I’m sure some wise person somewhere at some time said something to the effect of, “When authors create characters, they are in fact merely articulating pieces of themselves.” The fact is, we write what we know, and, if we’ve been doing things right, we tend to know ourselves pretty well; in this way, at least some aspects of each of our characters end up mirroring our own.
That acknowledged, I want to learn to make my characters speak with extremely distinct voices.
My latest novel, as yet untitled, includes a cynical, biracial security guard with the obligatory shadowed past as well as a shiningly — almost supernaturally, cough, cough — optimistic and compassionate White woman. These two characters have distinct personalities and have lived enormously different lives; as such, I don’t want them to sound anything like the other. I am finding this my single biggest challenge while penning them into being. Frankly, I worry that I’m being a bit ham-handed in trying to help them interact very differently with the world and one another. For example, Marin, my shero, speaks earnestly and with exclamation points at the end of most sentences, while Jack, her love interest, uses wry humor to frame, well, just about everything.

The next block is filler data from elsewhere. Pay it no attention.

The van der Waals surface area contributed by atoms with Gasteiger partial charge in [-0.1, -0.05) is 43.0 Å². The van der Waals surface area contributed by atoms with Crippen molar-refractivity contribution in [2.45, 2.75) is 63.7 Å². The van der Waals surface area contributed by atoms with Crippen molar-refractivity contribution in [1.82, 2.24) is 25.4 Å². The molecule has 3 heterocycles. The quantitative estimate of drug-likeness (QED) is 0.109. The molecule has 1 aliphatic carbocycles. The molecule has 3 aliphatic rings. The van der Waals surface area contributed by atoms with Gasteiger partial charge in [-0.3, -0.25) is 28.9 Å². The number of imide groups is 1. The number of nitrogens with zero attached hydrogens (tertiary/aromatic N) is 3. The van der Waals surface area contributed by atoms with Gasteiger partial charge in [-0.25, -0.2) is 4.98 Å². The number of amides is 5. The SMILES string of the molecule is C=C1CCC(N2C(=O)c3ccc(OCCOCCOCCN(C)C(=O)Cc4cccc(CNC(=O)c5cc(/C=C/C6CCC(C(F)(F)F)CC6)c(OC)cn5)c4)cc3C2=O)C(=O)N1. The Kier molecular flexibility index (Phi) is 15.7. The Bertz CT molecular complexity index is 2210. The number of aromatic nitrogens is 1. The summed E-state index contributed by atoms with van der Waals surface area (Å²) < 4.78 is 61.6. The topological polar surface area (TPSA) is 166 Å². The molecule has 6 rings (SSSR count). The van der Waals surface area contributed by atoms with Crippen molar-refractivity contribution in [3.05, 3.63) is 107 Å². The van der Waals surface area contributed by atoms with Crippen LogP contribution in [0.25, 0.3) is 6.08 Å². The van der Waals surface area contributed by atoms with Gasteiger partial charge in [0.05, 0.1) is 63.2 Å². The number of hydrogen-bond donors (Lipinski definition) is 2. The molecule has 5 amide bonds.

Am I succeeding in making these two characters, who have very different pasts but are also mutually kind people, speak in ways unique to them? I hope so. I can’t pretend I have a secret recipe for working this magic and am, in fact, curious to hear if others have ideas on how to use dialogue, verbiage, and maybe even sentence and scene structure to illustrate the unique personalities of their characters.
I love making my characters walk, breathe, and talk. The challenge is making their walks move differently, their breaths sigh distinctly, and their words paint unique pictures of themselves as they have been, are now, and will be.